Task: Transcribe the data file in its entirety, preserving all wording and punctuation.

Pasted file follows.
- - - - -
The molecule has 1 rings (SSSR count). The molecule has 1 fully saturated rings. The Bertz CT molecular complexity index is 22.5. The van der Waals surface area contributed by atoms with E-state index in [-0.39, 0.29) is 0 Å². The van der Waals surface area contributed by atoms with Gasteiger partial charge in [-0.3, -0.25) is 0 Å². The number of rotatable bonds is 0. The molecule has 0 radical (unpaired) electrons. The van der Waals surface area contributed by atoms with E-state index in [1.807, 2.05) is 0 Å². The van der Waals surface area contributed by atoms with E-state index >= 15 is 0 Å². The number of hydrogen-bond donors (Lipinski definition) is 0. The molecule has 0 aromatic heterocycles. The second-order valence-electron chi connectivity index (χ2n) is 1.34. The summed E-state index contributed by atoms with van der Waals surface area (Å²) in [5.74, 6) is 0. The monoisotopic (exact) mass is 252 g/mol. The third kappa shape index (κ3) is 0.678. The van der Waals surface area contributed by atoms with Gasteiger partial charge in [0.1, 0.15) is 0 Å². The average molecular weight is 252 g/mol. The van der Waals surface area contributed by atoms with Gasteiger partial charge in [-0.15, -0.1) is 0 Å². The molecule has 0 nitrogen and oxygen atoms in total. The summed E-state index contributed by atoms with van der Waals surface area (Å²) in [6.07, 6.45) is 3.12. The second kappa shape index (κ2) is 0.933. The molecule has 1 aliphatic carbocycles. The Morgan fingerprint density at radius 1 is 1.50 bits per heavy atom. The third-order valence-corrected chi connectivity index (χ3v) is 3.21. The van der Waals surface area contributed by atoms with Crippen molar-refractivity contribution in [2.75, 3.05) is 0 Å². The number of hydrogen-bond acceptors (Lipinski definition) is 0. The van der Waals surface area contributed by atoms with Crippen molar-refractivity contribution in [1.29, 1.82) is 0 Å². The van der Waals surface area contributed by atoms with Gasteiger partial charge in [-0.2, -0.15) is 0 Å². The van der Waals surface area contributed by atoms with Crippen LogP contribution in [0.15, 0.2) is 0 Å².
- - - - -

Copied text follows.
The molecule has 1 rings (SSSR count). The molecule has 1 fully saturated rings. The Bertz CT molecular complexity index is 22.5. The van der Waals surface area contributed by atoms with E-state index in [-0.39, 0.29) is 0 Å². The van der Waals surface area contributed by atoms with Gasteiger partial charge in [-0.3, -0.25) is 0 Å². The number of rotatable bonds is 0. The molecule has 0 radical (unpaired) electrons. The van der Waals surface area contributed by atoms with E-state index in [1.807, 2.05) is 0 Å². The van der Waals surface area contributed by atoms with E-state index >= 15 is 0 Å². The number of hydrogen-bond donors (Lipinski definition) is 0. The molecule has 0 aromatic heterocycles. The second-order valence-electron chi connectivity index (χ2n) is 1.34. The summed E-state index contributed by atoms with van der Waals surface area (Å²) in [5.74, 6) is 0. The monoisotopic (exact) mass is 252 g/mol. The third kappa shape index (κ3) is 0.678. The van der Waals surface area contributed by atoms with Gasteiger partial charge in [0.1, 0.15) is 0 Å². The average molecular weight is 252 g/mol. The van der Waals surface area contributed by atoms with Gasteiger partial charge in [-0.15, -0.1) is 0 Å². The molecule has 0 nitrogen and oxygen atoms in total. The summed E-state index contributed by atoms with van der Waals surface area (Å²) in [6.07, 6.45) is 3.12. The second kappa shape index (κ2) is 0.933. The molecule has 1 aliphatic carbocycles. The Morgan fingerprint density at radius 1 is 1.50 bits per heavy atom. The third-order valence-corrected chi connectivity index (χ3v) is 3.21. The van der Waals surface area contributed by atoms with Crippen molar-refractivity contribution in [2.75, 3.05) is 0 Å². The number of hydrogen-bond acceptors (Lipinski definition) is 0. The van der Waals surface area contributed by atoms with Crippen molar-refractivity contribution in [1.29, 1.82) is 0 Å². The van der Waals surface area contributed by atoms with Gasteiger partial charge in [-0.2, -0.15) is 0 Å². The van der Waals surface area contributed by atoms with Crippen LogP contribution in [0.15, 0.2) is 0 Å².